Rotational Moulding of Polyethylene Water Tanks in Australia
The basic elements in manufacturing polyethylene water tanks are polyethylene powder, water tank moulds and gas fired ovens. The original process was discovered many years ago, but only reached its potential following the commercial production of polyethylene.
In Australia, the basic raw material used to rotomould water tanks is Low Density Polyethylene (LDPE) which is sourced from the Qenos Olefins plant in Port Botany, New South Wales. This manufacturing plant uses ethane as its source material. The ethane is piped almost 1400 kms from Santos’ processing facilities at Moomba in outback South Australia.
LDPE has a density range of 0.910 – 0.940 g/cm3 with a high degree of short and long chain branching which gives molten LDPE its unique and desirable flow properties making it very suitable for the manufacture of water tanks. LDPE is created by a process of free radical polymerization.
The molecular structure of ethylene is shown on the left below and polyethylene’s molecular structure is on the right.
Rotomoulding is one of a number plastics moulding techniques, with others being blow and injection moulding. In the rotomoulding process, a measuured quantity of powdered polyethylene resin is placed into the tank mould. The powder has been compounded and mixed to include the colour which is desired, UV stabilizer to ensure the tank does not fade when exposed to solar rays, and a release agent to assist in removing the tank from its mould.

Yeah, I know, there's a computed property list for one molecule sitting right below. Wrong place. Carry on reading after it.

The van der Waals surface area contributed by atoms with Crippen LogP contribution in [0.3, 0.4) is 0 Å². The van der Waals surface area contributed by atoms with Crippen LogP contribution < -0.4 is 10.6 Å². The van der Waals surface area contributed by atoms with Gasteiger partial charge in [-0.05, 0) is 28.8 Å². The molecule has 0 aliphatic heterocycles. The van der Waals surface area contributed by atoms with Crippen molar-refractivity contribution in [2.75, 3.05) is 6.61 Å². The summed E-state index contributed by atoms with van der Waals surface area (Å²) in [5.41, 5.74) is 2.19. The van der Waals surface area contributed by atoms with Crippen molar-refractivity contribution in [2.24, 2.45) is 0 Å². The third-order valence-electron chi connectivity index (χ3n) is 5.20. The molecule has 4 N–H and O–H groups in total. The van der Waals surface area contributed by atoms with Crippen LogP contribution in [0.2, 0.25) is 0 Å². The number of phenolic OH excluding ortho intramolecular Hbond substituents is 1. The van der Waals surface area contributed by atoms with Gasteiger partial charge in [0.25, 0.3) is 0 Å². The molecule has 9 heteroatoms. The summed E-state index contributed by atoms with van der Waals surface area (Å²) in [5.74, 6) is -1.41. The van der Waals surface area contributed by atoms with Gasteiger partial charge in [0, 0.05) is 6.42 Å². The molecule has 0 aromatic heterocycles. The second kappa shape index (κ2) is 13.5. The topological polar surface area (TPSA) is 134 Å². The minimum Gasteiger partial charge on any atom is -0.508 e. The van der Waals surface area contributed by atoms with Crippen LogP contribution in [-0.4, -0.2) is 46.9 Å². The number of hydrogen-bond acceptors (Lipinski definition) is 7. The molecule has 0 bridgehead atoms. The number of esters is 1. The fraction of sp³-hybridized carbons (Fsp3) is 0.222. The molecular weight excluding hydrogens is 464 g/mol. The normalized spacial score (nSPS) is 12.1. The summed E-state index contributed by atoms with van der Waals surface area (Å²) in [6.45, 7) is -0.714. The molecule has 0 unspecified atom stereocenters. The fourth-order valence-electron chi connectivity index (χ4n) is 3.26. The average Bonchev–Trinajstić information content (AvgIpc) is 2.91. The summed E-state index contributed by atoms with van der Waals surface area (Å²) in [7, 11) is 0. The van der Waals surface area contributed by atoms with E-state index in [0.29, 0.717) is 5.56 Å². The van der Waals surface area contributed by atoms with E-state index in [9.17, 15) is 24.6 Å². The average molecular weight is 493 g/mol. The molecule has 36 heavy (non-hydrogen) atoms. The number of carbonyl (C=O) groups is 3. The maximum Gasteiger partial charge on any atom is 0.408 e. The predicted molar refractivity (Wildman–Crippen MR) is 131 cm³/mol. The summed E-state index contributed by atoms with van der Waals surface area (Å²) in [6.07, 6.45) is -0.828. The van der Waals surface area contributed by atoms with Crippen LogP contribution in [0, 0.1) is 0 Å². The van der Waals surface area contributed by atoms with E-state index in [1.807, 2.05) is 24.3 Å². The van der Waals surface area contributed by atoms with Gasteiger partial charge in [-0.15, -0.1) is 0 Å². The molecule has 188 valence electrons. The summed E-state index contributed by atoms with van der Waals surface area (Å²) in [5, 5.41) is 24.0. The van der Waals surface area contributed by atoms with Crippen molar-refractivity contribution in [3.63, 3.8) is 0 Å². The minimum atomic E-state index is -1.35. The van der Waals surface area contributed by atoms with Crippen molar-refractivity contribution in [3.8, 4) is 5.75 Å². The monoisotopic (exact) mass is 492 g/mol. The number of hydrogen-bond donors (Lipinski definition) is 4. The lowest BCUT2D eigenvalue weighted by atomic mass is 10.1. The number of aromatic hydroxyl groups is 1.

The oven is preheated to between 260 to 370 degrees Centigrade before the mould is placed in the oven. Ovens used can be of various designs including open flame rock and roll machines, shuttle machines or multi arm machines. Once the mould has been placed inside the oven, it is bi-axially rotated around two axes as the polymer melts and coats the inside of the mould. The rotation is less than 20 rotations per minute and is not to be confused with a simple centrifugal rotational motion. Time spent in the oven is critical. If the tank is overcooked the polyethylene will degrade and its impact strength will be reduced. If it spends too little time inside the oven, the melting of the polyethylene polymer will be incomplete and imperfections in the tank will result. The manufacturing process is computer controlled and the cooking time is influenced by ambient air temperatures.
Once the mould is removed from the oven, it must be cooled to allow the polyethylene to set and to shrink slightly so that the tank can be removed from the mould. This is a critical step in ensuring a perfect tank. When the mould has cooled sufficiently to be handled the mould is opened and the tank is removed. Then the process is repeated by adding polyethylene polymer powder to the mould.
Tank manufacturers try to manufacture as many water tanks as possible without having to change the mould for one of a different size as each mould change costs them lost production. The rotomoulding process is ideally suited to the manufacture of hollow vessels with relatively